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Big Tech Bosses Face Antitrust Hearing; Samsung Reportedly Looking at Google Deal

In today’s ExchangeWire news digest: the CEOs of big tech firms face questions into their business practices at an Antitrust hearing in the US; Samsung is reportedly looking into a deal with Google that could see its Bixby assistant sidelined; and an IPV report finds creative agencies expect to increase their video content after adjusting to COVID challenges.

 

Big tech bosses face US Antitrust Subcommittee

 

The CEOs of four of the world’s biggest tech firms – Amazon, Apple, Facebook, and Google – faced US antitrust authorities for the first time yesterday (29th July). In a 5 and a half hour-long hearing, Jeff Bezos, Tim Cook, Mark Zuckerberg, and Sundar Pichai faced a grilling from the House Judiciary Antitrust Subcommittee over their companies’ practices.

The four firms have been held under increased scrutiny by lawmakers over their behaviour towards competitors. All four faced accusations of unfair and competitive business practices from the Subcommittee, which was led by chairman David Cicilline.

Zuckerberg faced questions over his platform’s acquisition of Instagram, which the Facebook boss defended as an “American success story” that helped the photo-sharing platform achieve its current popularity. House Judiciary Committee chairman Jerrold Nadler was unconvinced, however, and condemned the deal as “exactly the type of anticompetitive acquisition the antitrust laws are designed to prevent,” and something that “should never have happened”.

Pichai received a similarly damning line of questioning, with Cicilline beginning the hearing by asking the Google CEO why his platform “steal[s] content from honest businesses”. The question refers to Google’s alleged use of publishers’ content without compensating them. This accusation has been the crux of an ongoing disagreement with the Australian Competition and Consumer Commission (ACCC), which has ordered Facebook and Google to pay publishers when they use their content.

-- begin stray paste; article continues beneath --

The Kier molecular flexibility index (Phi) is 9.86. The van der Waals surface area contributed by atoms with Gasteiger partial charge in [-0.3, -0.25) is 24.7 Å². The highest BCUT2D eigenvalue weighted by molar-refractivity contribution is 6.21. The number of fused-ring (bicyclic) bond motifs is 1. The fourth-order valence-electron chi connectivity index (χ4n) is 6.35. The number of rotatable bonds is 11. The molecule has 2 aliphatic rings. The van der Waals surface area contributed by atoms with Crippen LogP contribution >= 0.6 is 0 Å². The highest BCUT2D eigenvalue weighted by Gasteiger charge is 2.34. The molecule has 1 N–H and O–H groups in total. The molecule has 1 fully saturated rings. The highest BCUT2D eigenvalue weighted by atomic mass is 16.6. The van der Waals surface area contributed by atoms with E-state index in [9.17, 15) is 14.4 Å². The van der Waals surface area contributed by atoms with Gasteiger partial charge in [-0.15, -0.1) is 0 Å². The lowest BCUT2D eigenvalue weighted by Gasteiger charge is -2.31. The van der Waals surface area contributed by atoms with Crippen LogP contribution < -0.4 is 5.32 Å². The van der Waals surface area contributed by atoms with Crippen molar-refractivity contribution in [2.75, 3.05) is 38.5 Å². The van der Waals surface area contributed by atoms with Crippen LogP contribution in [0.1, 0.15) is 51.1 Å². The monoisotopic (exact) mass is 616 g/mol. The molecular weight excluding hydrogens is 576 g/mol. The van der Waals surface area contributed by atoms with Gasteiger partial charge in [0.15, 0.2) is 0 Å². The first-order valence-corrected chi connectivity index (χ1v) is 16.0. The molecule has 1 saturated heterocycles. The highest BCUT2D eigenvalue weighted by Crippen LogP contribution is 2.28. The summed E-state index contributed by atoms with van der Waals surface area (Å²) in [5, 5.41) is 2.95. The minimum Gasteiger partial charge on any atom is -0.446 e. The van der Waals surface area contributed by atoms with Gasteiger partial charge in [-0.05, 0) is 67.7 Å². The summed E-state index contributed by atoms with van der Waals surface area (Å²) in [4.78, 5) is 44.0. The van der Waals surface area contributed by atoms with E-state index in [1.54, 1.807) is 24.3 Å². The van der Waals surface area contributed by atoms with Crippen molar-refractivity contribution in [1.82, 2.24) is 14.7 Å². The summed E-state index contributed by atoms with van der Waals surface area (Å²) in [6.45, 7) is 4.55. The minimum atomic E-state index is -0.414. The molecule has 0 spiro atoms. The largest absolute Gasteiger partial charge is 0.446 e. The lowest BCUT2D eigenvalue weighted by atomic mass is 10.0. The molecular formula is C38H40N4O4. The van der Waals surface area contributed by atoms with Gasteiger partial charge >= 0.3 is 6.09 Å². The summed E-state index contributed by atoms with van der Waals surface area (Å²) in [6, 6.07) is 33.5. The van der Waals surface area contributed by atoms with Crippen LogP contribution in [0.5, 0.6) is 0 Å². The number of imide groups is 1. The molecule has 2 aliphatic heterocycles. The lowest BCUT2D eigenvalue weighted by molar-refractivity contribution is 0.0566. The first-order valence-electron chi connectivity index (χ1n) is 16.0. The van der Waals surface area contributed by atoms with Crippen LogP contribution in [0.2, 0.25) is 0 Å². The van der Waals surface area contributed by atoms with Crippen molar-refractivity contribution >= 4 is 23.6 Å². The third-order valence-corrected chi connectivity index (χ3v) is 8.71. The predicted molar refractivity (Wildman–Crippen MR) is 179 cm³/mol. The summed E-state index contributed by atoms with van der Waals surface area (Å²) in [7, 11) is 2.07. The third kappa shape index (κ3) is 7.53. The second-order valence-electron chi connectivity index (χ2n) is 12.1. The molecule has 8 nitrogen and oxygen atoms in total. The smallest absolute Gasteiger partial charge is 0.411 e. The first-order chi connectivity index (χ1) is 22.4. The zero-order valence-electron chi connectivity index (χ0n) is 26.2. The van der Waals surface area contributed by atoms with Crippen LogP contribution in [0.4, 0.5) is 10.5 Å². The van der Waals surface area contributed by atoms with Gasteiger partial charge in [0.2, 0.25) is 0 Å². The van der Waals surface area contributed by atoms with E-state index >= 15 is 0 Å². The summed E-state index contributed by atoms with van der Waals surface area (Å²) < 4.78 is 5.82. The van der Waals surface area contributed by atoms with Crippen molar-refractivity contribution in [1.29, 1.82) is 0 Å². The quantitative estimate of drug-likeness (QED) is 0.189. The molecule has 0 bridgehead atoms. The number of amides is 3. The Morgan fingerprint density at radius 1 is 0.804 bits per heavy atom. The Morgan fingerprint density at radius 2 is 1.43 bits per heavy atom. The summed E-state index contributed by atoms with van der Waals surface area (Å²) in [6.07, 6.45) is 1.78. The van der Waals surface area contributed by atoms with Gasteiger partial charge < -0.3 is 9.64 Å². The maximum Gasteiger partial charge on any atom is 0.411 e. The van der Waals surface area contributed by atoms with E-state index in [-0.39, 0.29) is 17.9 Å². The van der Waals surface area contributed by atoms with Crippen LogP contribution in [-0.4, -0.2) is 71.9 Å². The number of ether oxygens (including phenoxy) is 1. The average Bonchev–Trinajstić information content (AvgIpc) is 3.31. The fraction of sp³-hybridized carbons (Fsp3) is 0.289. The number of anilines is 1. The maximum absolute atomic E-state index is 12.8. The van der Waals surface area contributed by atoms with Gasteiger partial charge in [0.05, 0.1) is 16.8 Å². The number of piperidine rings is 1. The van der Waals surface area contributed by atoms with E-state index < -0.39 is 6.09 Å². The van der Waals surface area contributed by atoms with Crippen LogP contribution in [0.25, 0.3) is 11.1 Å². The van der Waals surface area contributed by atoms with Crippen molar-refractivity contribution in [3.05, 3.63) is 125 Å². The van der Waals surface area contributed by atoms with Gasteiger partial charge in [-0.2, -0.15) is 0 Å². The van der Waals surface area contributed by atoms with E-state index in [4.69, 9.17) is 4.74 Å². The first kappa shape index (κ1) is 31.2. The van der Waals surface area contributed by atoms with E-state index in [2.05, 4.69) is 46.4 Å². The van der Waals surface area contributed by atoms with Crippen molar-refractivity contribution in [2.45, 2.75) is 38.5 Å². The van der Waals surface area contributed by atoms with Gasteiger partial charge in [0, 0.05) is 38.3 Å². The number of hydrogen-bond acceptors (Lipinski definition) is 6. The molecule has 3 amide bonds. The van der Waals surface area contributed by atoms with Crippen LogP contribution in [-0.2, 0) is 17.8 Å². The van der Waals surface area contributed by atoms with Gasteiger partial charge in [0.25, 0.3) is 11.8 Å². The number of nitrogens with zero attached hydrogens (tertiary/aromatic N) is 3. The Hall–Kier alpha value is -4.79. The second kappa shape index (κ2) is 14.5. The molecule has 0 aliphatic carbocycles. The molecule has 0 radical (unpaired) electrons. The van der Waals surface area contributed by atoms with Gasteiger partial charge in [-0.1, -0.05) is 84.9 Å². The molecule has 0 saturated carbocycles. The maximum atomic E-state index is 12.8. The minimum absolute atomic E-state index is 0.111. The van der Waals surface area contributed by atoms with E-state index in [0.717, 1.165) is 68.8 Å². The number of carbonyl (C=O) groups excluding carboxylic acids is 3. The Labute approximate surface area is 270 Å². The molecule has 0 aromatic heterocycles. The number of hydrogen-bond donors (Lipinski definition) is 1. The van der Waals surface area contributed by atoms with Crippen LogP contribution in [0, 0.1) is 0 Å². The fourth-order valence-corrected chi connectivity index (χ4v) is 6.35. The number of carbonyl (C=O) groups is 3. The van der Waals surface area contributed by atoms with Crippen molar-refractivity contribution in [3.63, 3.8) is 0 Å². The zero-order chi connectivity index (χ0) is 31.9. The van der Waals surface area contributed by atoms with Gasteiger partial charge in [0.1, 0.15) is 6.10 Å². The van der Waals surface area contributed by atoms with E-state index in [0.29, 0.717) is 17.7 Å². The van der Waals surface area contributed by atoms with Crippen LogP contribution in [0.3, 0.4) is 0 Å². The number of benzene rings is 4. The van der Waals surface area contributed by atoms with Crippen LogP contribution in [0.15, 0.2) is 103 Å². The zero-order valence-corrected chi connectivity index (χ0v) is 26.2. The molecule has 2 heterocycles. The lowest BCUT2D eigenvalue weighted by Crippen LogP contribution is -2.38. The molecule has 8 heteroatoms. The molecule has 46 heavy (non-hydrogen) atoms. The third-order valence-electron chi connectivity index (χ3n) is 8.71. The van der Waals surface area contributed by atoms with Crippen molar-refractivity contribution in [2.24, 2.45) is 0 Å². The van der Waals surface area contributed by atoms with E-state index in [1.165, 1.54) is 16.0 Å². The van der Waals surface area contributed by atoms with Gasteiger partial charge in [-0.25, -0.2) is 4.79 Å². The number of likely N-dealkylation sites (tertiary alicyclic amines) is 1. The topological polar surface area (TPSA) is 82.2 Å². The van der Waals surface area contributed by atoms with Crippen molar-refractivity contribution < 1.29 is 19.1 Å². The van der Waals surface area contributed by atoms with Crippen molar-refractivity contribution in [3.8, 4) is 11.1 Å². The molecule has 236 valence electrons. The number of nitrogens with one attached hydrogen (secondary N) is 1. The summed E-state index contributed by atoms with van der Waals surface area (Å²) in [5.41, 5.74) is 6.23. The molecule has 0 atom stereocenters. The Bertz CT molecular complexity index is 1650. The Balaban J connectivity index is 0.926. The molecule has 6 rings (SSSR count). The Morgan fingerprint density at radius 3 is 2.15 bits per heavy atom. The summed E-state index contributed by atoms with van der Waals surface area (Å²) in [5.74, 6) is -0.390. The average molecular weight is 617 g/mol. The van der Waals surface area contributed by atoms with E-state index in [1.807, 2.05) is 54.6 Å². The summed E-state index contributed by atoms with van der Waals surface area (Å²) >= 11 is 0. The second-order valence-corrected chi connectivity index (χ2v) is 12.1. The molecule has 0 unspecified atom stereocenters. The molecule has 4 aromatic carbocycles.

Samsung rumoured to be looking into a Google deal

Leading Android producer Samsung is reportedly considering striking a deal with Google to give the tech giant a more prominent place on its devices. The deal would see the South Korea-based tech manufacturer scale back its home-grown smart assistant, Bixby.

Information remains scarce about a potential deal, although Samsung has been quick to deny that it is planning to phase out Bixby. In a comment made to TechCrunch, a spokesperson from the tech firm said that “Samsung will continue to offer Bixby and Galaxy Store on its devices. Both services are important parts of the Galaxy ecosystem.”

Google has long been interested in reaching such a deal with Samsung, which currently makes up 21.2% of total global mobile shipments. How Samsung could benefit from such a deal is less clear, with some speculating that the firm is simply adapting to user preferences – despite heavy investment in its own AI assistant, Bixby has received a lukewarm response from the public. Indifference towards the Samsung offering has been apparent since 2017, when the firm allowed its users to disable the dedicated Bixby button on their devices.

Whilst it’s too early to know how Samsung plans to proceed (or not) with Bixby, the firm’s Unpacked event, which is taking place next week, should provide more insights on the matter.

 

 

62% of creative agencies expect to increase video output

 

A new report by IPV has found that 62% of creative agencies expect to produce more video content after adjusting to working amidst the pandemic. Despite having to shut down production in compliance with lockdown measures, agencies were able to quickly adapt to the situation and successfully figure out how to continue despite the disruption, according to the report.

“The Future of Video for Creative Agencies by the World’s Leading Creative Agencies” report investigated the practices and priorities of Foote, Cone, and Belding (FCB), Wavemaker, GMR, and Mustache. IPV found that moving shoots to in-home studios, keeping staff to a minimum at in-person shoots, and experimenting with user-generated content respectively helped these agencies overcome the challenges posed by lockdown and keep production going.

Further findings of the report include that 34% of digital marketers expect their online video output to also increase, and that 92% consider video integral to their strategy. With ad land still feeling the economic effects of the pandemic, these findings may be a source of optimism for beleaguered advertisers.